Apple is the American Tech giant that was first to incorporate mainstreamed AI systems into their consumer products. Siri is the voice activated search engine of the IPhone. Apple was the first American tech giant to incorporate NLU (natural language understanding) into their products. Siri was revolutionary at the time of its release. This was all prior to the release of competitive systems like Amazon Alexa and Google home. Although Siri was one of the first NLU consumer products on the market, since its integration into the IPhone 4s in 2011, it has slipped in terms of technological revolutionary status, and is now seen as an inferior option to most consumer NLU options. Apple in an attempt to keep up with their competitors poached John Giannandrea from Google where he was serving as the head of Search and AI. Apple is looking to improve Siri in three distinct yet interconnected ways, “deliver better answers to the questions we ask our data, allow us to ask new types of questions, and allow us to query new types of data altogether (e.g., audio, images, and videos as well as words and numbers). By all accounts, this is what Giannandrea is extremely good at”. At its core, Apple is attempting to congeal top talent from across the AI landscape in order to create a more complete and streamlined AI experience. Having a developed NLU based search function incorporated in the most purchased smartphone in the world that can compete with systems like Amazon Alexa would set Apple apart from other smartphone manufacturers.
Amazon is another American goliath looking to integrate AI into their operations. Amazon is not only looking to AI to improve current operations, but also sees it as an opportunity to expand into new sectors. Take Amazon GO for example, this grocery store bolsters AI technologies to create an easy and efficient grocery shopping experience, all without a single on-site employee. Artificially intelligent systems track what items have been taken off the shelves, what items enter the connected shopping carts, and measure analytics associated with shoppers to create a more efficient purchasing system. Beyond that, shoppers simply leave the stores with their baskets, without stopping at a checkout line, and are charged over an app. Besides the fact that this is a more pleasant and efficient system for the shopper it also increases the efficiency for Amazon. They don’t need to pay cashiers, avoid human error, and have access to a quasi-testing site for their technologies. The same systems that are learning how to track the movement of goods within the store are applicable to Amazon’s main enterprise, shipping. Amazon has thousands of enormous warehouses that rely on efficient systems to track which products must be sent out from their online orders. By applying these self-learning technologies in Amazon GO, Amazon is able to improve the quality and efficiency of their main business.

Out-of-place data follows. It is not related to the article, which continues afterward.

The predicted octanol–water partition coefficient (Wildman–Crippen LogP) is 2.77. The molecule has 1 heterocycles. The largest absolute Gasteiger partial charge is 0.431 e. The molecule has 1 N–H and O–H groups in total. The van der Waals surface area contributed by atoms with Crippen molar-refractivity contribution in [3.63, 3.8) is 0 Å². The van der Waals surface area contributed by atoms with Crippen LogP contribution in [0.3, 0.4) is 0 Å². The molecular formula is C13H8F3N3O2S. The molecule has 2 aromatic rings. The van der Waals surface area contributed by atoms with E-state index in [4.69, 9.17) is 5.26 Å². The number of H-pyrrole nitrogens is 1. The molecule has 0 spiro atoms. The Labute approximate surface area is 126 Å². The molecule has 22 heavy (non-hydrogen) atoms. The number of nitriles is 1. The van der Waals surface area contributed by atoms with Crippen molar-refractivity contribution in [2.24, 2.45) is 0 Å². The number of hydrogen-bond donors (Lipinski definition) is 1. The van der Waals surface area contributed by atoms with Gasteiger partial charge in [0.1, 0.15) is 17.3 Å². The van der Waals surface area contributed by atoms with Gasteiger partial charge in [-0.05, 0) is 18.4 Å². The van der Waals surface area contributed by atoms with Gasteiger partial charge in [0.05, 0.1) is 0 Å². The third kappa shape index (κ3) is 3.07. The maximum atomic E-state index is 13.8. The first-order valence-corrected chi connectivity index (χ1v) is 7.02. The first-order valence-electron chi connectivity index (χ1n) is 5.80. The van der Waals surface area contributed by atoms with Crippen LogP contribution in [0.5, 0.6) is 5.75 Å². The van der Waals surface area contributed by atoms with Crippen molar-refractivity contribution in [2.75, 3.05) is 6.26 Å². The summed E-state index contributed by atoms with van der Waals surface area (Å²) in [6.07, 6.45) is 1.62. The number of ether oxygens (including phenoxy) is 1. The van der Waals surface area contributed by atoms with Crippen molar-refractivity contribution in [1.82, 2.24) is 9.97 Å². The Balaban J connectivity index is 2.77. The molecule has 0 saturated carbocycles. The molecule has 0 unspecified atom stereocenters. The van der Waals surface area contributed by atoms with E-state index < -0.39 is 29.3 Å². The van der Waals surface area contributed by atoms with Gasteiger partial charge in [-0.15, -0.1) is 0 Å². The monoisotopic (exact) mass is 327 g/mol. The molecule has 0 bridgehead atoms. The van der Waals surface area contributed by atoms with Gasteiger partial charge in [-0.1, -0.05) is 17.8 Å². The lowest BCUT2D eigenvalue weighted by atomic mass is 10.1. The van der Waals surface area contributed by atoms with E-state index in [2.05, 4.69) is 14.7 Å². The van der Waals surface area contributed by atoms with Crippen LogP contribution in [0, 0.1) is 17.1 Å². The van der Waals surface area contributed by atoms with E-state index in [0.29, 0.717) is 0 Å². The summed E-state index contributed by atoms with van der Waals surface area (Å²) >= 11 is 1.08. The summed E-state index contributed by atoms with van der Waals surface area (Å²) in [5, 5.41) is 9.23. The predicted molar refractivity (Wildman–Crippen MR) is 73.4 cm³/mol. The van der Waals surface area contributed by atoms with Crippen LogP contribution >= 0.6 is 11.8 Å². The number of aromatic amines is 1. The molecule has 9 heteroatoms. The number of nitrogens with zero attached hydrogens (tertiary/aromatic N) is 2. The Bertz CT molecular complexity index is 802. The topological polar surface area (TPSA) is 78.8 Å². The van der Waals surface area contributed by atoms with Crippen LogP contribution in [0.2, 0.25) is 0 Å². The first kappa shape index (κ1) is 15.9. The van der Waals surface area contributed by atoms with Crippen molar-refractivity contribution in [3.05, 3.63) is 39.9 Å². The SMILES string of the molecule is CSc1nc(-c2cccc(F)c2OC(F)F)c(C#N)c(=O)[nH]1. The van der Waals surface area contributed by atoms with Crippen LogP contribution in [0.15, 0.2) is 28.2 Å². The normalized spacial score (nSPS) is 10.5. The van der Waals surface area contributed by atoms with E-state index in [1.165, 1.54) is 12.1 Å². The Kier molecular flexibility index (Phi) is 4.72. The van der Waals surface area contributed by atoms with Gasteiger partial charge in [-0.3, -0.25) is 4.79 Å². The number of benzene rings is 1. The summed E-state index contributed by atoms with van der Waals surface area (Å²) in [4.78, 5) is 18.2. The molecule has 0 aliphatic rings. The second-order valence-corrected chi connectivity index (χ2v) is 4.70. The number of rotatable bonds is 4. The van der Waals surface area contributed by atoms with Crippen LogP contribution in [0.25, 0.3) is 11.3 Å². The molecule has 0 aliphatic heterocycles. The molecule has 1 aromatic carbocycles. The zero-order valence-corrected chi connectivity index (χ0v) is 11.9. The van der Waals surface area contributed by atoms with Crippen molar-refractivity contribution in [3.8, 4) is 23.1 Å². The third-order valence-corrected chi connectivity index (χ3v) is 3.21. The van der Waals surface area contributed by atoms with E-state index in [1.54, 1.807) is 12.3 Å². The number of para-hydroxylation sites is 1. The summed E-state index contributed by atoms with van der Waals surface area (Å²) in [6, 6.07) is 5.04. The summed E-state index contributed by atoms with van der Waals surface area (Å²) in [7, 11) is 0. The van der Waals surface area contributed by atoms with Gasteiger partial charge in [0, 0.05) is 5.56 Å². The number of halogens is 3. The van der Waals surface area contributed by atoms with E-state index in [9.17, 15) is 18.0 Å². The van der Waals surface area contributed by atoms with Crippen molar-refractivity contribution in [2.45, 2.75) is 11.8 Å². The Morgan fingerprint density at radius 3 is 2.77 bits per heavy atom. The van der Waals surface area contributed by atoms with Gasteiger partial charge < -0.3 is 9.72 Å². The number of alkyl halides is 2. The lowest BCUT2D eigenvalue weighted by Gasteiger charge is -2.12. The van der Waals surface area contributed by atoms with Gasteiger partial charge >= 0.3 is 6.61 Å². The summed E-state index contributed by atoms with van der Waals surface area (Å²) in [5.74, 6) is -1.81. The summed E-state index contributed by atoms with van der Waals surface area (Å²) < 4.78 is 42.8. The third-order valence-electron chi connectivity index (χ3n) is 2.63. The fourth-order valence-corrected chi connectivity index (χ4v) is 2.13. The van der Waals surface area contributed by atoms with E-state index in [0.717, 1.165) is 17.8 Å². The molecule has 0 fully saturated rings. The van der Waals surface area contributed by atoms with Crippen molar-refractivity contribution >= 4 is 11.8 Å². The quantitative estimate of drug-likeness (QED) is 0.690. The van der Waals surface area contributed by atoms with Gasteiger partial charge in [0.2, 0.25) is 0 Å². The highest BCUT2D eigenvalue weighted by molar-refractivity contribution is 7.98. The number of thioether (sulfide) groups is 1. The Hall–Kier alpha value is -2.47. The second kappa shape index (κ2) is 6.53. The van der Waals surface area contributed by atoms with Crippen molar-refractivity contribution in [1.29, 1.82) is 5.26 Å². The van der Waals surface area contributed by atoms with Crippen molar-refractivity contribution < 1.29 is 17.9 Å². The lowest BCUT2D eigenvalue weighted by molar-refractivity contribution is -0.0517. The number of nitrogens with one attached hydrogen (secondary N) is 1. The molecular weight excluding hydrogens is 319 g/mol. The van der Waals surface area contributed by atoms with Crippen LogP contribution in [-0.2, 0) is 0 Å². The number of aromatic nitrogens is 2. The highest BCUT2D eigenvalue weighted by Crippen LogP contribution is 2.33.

Amazon doesn’t only look to artificial intelligence to branch out into new industries, but also to improve operations in its existing ventures. Amazon’s main revenue earner, its online store, integrates AI technology into almost everything it does. One of the stores most comprehensive and complex features, the recommendation tab, is integrated with AI. According to Forbes, “AI also plays a huge role in Amazon’s recommendation engine, which generates 35% of the company’s revenue”. This represents a huge percentage of overall revenue for the company. By tracking a consumer’s previous purchases, search history, and general trends in consumption across customers, AMazon is able to tailor a customized buying experience for each user. It often seems creepy how accurate Amazon’s recommendations are in showing you possible purchases, but in reality it is just their sophisticated AI hard at work. It is often a concern that too much of our data is being compiled by these companies, but every time you open the internet, you are giving away a segment of your privacy, and Amazon is simply capitalizing on these disclosures, tailoring their sales around your public data, and quite successively so, reflected in the fact that over a third of all sales are generated from the function.